A total of 2,403 Americans were killed in the attack on Pearl Harbor, including 2,335 military personnel and 68 civilians. Additionally, 1,178 people were wounded, and 21 ships were damaged or destroyed, including eight battleships.

The attack led to the United States entering World War II, ultimately defeating Japan and its allies.

Pearl Harbor Attack

Background Information on Pearl Harbor Attack

The Japanese fleet consisted of battleships, cruisers, and destroyers equipped with torpedoes, bombs, and strafing guns; their attack lasted only two hours but saw 21 US ships either destroyed or damaged and nearly 200 aircraft destroyed – an extremely devastating loss. American soldiers were stunned and stunned, yet they stood their ground and did not easily bow to Japan’s attack as part of a long and ongoing struggle to take control over Asia.

Even though many Americans died that day at Pearl Harbor, its damage did not cripple its navy. A few ships were lost to attacks, but most managed to make it through and return to service soon afterward.

The US Navy suffered both military casualties and heavy material losses from this attack. Their naval base hosted facilities like oil storage depots, repair shops, and submarine docks decimated during this attack; some survived, however, and could still help keep Pacific Fleet operational. While the military was trying to recover, civilians also did their part. The National Archives has numerous firsthand accounts from sailors at Pearl Harbor that day; the most interesting sources are logbooks for US Navy ships and stations at the port.

Survivors kept logbooks from Pearl Harbor as records of events leading up to and during the attack and lists of those killed on December 7th, 1941. The National Archives also holds images depicting this destruction at Pearl Harbor – such as this photograph showing seven aging battleships anchored on Battleship Row: USS Arizona is at the fore, followed by West Virginia and Tennessee before Utah and Oklahoma lie further along.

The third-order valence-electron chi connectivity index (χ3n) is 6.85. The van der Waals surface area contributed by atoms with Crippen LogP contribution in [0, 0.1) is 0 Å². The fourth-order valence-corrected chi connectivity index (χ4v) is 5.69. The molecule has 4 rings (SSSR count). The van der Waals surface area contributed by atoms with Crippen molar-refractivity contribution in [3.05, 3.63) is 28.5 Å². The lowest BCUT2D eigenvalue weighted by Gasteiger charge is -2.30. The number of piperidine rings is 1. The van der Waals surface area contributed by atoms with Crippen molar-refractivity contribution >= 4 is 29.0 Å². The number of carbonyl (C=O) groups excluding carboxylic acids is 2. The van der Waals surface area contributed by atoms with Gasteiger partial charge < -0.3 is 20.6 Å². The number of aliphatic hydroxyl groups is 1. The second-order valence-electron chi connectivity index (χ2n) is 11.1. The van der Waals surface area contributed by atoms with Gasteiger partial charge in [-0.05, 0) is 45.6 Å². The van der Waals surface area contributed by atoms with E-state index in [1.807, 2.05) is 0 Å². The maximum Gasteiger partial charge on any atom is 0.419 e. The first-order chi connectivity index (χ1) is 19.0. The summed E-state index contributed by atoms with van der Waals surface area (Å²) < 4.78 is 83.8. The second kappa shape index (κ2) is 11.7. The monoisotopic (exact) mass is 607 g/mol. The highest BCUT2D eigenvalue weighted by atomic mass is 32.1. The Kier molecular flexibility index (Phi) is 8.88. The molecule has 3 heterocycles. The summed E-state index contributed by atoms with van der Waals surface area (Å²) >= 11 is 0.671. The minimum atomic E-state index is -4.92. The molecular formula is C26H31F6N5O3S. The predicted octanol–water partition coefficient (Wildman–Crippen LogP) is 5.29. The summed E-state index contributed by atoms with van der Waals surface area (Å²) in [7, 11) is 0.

Before the attack began, a patrol of US Army SCR-270 radar units on Oahu observed several Japanese planes approaching from Japan; their commander assumed this to be part of a scheduled delivery service.

Careful Japanese planning allowed them to keep the attack secret from American intelligence. The first wave of enemy aircraft included 48 dive bombers and 455.25 fighters launched from six aircraft carriers 25 miles off Oahu.

President Franklin Roosevelt was finishing lunch at the White House when news of Japan’s attack reached him. Immediately upon hearing this news, he began writing his speech to Congress the next day calling for war against Japan. Soon after the attack, the United States immediately entered World War II. Over the following weeks, American armed forces clashed with Japan and its allies across Europe and Africa before eventually defeating all.

Pearl Harbor Veteran Laid to Rest

Paul Gebser was killed in action during the attack on Pearl Harbor on Dec 7, 1941. Eventually, his bones were found by divers, and the Navy was able to perform a DNA test to confirm this identity. He was finally laid to rest at Fort Rosecrans National Cemetery on June 17, 2022, receiving military honors and full military burial.

We were honored to provide services for Daniel Harris killed in action at Pearl Harbor and buried at Fort Rosecrans with a  Service on 12/07/2022. There were full military honors including a gun salute. He was laid to rest at Fort Rosecrans National Cemetery on Dec 7, 2022 receiving military honors.

For additional information on military honors (flag presentation and military taps) and the various aspects involved please visit our Veteran Military Honors section.

Fort Rosecrans Interment in casket and honor guard for  Pearl Harbor veteran
For additional information on military funeral benefits the VA has a good website – please visit our Veteran Funeral Information section.
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